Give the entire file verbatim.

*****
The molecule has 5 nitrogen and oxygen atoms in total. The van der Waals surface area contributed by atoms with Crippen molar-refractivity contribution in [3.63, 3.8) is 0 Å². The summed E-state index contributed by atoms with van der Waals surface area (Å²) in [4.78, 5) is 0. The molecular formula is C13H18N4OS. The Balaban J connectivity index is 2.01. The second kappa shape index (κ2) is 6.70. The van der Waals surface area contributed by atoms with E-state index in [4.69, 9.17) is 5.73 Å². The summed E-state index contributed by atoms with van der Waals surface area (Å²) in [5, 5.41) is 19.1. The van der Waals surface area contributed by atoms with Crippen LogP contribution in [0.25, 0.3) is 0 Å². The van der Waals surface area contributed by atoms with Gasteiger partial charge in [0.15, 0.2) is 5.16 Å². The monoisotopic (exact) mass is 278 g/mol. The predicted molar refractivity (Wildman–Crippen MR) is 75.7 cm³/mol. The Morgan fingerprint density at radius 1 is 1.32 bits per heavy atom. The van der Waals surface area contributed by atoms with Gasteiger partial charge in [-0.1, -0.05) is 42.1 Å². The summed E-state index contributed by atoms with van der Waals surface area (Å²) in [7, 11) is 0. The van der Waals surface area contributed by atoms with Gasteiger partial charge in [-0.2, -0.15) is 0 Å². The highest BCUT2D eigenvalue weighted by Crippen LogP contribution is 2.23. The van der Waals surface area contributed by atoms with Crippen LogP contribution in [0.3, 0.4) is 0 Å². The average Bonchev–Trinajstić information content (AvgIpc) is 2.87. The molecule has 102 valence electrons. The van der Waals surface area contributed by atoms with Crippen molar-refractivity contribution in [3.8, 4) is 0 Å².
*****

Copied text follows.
The molecule has 5 nitrogen and oxygen atoms in total. The van der Waals surface area contributed by atoms with Crippen molar-refractivity contribution in [3.63, 3.8) is 0 Å². The summed E-state index contributed by atoms with van der Waals surface area (Å²) in [4.78, 5) is 0. The molecular formula is C13H18N4OS. The Balaban J connectivity index is 2.01. The second kappa shape index (κ2) is 6.70. The van der Waals surface area contributed by atoms with E-state index in [4.69, 9.17) is 5.73 Å². The summed E-state index contributed by atoms with van der Waals surface area (Å²) in [5, 5.41) is 19.1. The van der Waals surface area contributed by atoms with Crippen LogP contribution in [0.25, 0.3) is 0 Å². The van der Waals surface area contributed by atoms with Gasteiger partial charge in [0.15, 0.2) is 5.16 Å². The monoisotopic (exact) mass is 278 g/mol. The predicted molar refractivity (Wildman–Crippen MR) is 75.7 cm³/mol. The Morgan fingerprint density at radius 1 is 1.32 bits per heavy atom. The van der Waals surface area contributed by atoms with Gasteiger partial charge in [-0.1, -0.05) is 42.1 Å². The summed E-state index contributed by atoms with van der Waals surface area (Å²) in [7, 11) is 0. The van der Waals surface area contributed by atoms with Gasteiger partial charge in [-0.2, -0.15) is 0 Å². The highest BCUT2D eigenvalue weighted by Crippen LogP contribution is 2.23. The van der Waals surface area contributed by atoms with Crippen LogP contribution in [0.3, 0.4) is 0 Å². The average Bonchev–Trinajstić information content (AvgIpc) is 2.87. The molecule has 102 valence electrons. The van der Waals surface area contributed by atoms with Crippen molar-refractivity contribution in [3.8, 4) is 0 Å².